We are less than 6 months from Election Day, but it’s already clear that this election will be like no other in history. It will take place amid a global health crisis, a national economic crisis, and a growing climate crisis. None of these crises can wait: The next president must simultaneously address all of them, and in doing so, lay out his vision for the nation’s future.
As America grapples with the coronavirus and the economic recession it’s brought on, we must also take bold action on another emergency that could define our lives for decades: climate change. Whether we rise to this challenge or fail to address it could create a longer-lasting legacy than the current pandemic.
As former staffers on Washington Governor Jay Inslee’s climate-focused presidential campaign, we engaged communities and climate leaders around the country, hearing repeatedly from across the diverse constituencies of the Democratic Party that climate change is central to their lives, their livelihoods, and the health of their communities.
When Governor Inslee left the race last year, he announced that his hundreds of pages of climate plans — considered the gold standard by Greenpeace, Representative Alexandria Ocasio-Cortez, and other climate leaders — are now open-source, free for other campaigns and lawmakers to adopt and champion. So we were encouraged last month to hear that presumptive Democratic nominee Joe Biden had “signaled he would make fighting climate change a central cause of his administration” — including adopting new ideas from environmental justice leaders and climate activists and putting forward “new, concrete goals” for combating climate change over the next decade.
The stakes couldn’t be higher. The next president is the last president who will have the opportunity to lead an all-out mobilization to defeat the climate crisis before time runs out to avert the worst impacts of climate change. A better future is possible if federal lawmakers make major investments to create millions of good-paying jobs, building a just and inclusive new economy that runs on clean energy.
Biden may not have been known as a “climate candidate” in the primary, but he now has a responsibility to become the “Climate President” — as well as the opportunity to rise to the political challenge during the 2020 campaign. That will require him to expand his climate platform to meet this moment and put millions of Americans back to work building a clean energy economy.
Biden should consider adding three specific elements to his climate plans: embracing specific standards with aggressive and achievable deadlines for reaching 100 percent clean energy in the power, transportation, and buildings sectors; making a greater fiscal investment to spur a clean energy-led economic stimulus and recovery; and continuing to detail his agenda for confronting environmental racism and injustice.
The events of the last few months make it clear that Americans want a president who will listen to the scientific community and address looming crises head-on. During this pandemic, tens of thousands of American lives have been lost due to our federal government’s failure to heed the warnings of scientists. We cannot allow the same to continue to happen with climate change.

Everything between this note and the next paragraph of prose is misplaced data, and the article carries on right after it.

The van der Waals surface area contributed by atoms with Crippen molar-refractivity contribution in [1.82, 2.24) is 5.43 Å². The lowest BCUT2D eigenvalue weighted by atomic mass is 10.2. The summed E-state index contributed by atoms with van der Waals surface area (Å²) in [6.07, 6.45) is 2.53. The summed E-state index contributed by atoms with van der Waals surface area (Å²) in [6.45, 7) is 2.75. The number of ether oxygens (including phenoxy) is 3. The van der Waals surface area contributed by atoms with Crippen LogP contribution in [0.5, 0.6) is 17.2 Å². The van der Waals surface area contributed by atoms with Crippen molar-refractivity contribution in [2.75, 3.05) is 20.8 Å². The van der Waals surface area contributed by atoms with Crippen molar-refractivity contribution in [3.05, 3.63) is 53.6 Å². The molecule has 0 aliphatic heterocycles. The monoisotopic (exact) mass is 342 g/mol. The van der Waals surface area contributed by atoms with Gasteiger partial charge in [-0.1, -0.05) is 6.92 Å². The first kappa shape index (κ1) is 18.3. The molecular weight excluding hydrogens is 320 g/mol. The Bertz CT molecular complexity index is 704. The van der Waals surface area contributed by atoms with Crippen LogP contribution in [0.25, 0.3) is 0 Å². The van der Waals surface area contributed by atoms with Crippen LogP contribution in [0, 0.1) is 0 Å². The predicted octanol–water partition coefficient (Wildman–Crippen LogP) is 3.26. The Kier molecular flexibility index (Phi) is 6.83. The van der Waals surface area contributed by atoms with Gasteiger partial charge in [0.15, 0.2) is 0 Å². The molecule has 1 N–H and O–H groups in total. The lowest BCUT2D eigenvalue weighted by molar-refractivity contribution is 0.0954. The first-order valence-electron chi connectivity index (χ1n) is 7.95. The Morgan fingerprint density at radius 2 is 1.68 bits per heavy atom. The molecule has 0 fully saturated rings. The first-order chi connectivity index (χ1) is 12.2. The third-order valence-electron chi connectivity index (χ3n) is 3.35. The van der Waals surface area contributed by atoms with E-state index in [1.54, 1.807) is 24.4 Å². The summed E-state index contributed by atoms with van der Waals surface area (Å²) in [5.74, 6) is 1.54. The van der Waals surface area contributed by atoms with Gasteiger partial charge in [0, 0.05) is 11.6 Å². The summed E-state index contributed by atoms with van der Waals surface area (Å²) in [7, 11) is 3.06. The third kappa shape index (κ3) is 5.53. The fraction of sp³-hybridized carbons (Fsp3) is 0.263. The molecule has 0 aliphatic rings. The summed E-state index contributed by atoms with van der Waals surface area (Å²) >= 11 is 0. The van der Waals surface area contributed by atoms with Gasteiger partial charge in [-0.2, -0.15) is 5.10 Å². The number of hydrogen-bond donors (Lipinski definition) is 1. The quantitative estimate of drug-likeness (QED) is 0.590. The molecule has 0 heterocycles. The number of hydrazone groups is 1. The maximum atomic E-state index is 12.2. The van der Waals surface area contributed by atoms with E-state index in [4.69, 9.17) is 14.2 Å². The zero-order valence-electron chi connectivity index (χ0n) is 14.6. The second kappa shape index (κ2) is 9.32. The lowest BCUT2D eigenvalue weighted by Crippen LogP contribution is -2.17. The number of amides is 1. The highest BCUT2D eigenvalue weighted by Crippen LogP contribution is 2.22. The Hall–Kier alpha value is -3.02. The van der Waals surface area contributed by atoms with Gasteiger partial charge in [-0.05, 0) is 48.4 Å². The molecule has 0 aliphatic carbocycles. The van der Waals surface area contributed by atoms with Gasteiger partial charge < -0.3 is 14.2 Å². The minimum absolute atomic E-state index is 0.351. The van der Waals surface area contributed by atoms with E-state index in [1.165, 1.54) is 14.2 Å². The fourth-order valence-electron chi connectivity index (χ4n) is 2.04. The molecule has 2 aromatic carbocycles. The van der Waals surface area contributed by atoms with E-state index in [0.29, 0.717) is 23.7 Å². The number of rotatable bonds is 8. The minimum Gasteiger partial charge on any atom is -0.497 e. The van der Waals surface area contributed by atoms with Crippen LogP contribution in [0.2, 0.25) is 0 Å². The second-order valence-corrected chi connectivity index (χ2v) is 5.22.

As America rebuilds our economy, we must focus on stimulus measures that make major investments in growing industries that can put people to work today in good-paying jobs and careers. That’s all the more reason for Biden to get more ambitious by increasing his proposed investment in clean energy jobs. For example, millions of carpenters, laborers, and plumbers can be put to work through a green infrastructure program to retrofit buildings, improve water infrastructure, and build out public transit systems.
Biden’s record indicates he understands the value of clean energy investments in rebuilding an economy. As Vice President, he oversaw more than $90 billion in green investments in the 2009 Recovery Act — a federal down payment on the clean energy economy that led to massive growth in a sector that now employs 3.3 million Americans. Biden’s 2019 proposal of $1.7 trillion in clean energy investments included in his initial climate plan was a solid start — but times have changed, and his plan will need to, as well.
We came to work for the “Climate Candidate” Jay Inslee because of the urgency of the climate crisis. The political field has changed, but that urgency has not. The next administration and Congress can only take meaningful action on climate change if they are ready to go big and bold on the defining issue of our time. As our nation recovers and rebuilds in the next year from the economic collapse created by the public health pandemic, we should make major investments in building clean energy industries and sustainable infrastructure, as opposed to propping up the fossil fuel-based economy of the past.
No administration in American history has yet made confronting the climate crisis and building a clean energy economy its utmost priority, but that is what is now required. Our success depends on the leadership, the vision, and the priorities established by our next president. Now, it’s Joe Biden’s opportunity and responsibility to lean in on climate policy and to become the Climate President.
Maggie Thomas served as deputy climate director on the Inslee presidential campaign and climate policy advisor for the Elizabeth Warren presidential campaign. Jamal Raad served as communications director on Inslee’s presidential campaign.